prune it up

I need to scramble around and find that ole bucket list of mine…It is time to mark off pruning and trellising tomatoes in a high tunnel.

All of our previous gardens have been planted and left to do their thing until harvest.  Other than watering and weeding, we didn’t get involved in any pruning. Until now, that is.

While Papa and Eddie worked on the trellis system, and Yaya played with Mae Mae, I started in on the pruning.  I had a few Utube videos under my belt but no experience.

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overgrown tomatoes

The plants had gotten a little ahead of us and started to bush out near the bottom.

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before pruning

The first to go was the suckers.  That is the small branch that grows in the the neck of the main stem and a branch.

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pinching off a sucker

Once I pulled those off, I followed the main stem (the one with the flower) and removed all other branches off of the main line below the flower.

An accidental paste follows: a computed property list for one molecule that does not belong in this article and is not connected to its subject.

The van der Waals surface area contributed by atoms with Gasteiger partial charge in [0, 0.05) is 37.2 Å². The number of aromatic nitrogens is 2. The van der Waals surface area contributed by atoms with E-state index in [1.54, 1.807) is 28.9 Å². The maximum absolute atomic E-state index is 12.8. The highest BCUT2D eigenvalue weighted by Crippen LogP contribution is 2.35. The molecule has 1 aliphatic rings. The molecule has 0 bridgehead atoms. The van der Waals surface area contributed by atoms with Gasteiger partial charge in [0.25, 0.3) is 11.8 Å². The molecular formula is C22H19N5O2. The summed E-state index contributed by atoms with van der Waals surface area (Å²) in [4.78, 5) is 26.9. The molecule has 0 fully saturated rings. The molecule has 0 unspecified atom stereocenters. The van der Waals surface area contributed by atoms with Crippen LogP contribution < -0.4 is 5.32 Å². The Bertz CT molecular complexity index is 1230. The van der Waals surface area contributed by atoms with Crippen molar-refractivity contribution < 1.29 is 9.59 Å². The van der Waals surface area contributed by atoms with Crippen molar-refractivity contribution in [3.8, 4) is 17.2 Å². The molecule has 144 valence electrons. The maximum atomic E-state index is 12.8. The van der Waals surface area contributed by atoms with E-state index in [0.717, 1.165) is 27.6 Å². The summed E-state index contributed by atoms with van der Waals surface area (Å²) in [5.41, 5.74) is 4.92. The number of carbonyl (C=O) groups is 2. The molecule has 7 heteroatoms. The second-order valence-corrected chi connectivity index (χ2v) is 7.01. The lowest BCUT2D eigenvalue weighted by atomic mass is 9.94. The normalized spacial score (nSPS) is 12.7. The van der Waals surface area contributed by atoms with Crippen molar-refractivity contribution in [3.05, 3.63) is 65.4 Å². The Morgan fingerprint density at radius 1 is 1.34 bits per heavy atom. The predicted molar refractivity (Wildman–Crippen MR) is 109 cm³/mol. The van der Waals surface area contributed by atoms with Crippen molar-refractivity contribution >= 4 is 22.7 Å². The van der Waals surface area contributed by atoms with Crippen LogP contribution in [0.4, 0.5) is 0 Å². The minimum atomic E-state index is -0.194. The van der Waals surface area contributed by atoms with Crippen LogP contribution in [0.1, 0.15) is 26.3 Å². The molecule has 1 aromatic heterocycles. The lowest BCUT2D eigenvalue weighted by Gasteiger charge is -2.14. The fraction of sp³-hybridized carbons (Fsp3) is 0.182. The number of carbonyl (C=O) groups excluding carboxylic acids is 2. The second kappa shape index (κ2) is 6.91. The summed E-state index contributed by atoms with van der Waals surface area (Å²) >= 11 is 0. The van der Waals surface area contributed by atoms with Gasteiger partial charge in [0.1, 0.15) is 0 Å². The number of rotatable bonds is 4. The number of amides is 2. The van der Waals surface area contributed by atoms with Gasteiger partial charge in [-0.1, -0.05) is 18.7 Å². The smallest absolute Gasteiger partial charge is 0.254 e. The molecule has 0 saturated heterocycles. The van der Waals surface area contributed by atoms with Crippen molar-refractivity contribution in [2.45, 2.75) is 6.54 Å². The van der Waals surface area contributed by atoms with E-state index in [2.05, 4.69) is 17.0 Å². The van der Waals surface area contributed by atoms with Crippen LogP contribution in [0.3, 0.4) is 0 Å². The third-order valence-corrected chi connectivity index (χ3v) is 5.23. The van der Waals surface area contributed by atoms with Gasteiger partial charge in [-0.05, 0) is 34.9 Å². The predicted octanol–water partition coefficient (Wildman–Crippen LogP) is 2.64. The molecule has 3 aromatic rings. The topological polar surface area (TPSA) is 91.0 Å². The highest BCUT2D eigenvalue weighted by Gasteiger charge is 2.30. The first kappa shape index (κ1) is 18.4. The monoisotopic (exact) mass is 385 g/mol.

Pruning will need to be done every week or so to  focus the plants nutrients and growth to the main productive fruit setting portion of the plant.

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after pruning

Pruning made such a big difference in cleaning up the high tunnel and allowing us to move onto the next step of trellising.

A high tunnel offers so many advantages but one of the biggies is the ability to trellis plants right up to the ceiling.  A vertically trellised tomato plant will have less disease and produce more fruit that is easily accessible. Have you ever tried to wrestle a overgrown tomato plant to get to the tomatoes on the interior?  It can be a bit of a jungle and trellising all but eliminates that.

To start, we installed a wire system that runs the length of the high tunnel over each row and attached to the end walls. We used hi-tensile electric fence wire and fence strainers to tighten the wire.

 

attaching the wire to the end walls

attaching the wire to the end walls

Once the wire was up, we could begin to place the drop string to each plant.  We just tied a knot at the wire and cut the string at ground level.

attaching the string to the wire

attaching the string to the wire

Each string was attached to the base of the tomato plant with a vine clip.

attaching a vine clip to the plant

attaching a vine clip to the plant

A vine clip holds securely to the string so that it can’t slip up the string and stays in place.

vine clip

vine clip

Depending on the height of the plant, we used two or three clips….As the plant grows, more will be needed.

trellised row

trellised rows

The high tunnel will be a walls of tomatoes by the end of the summer!

 

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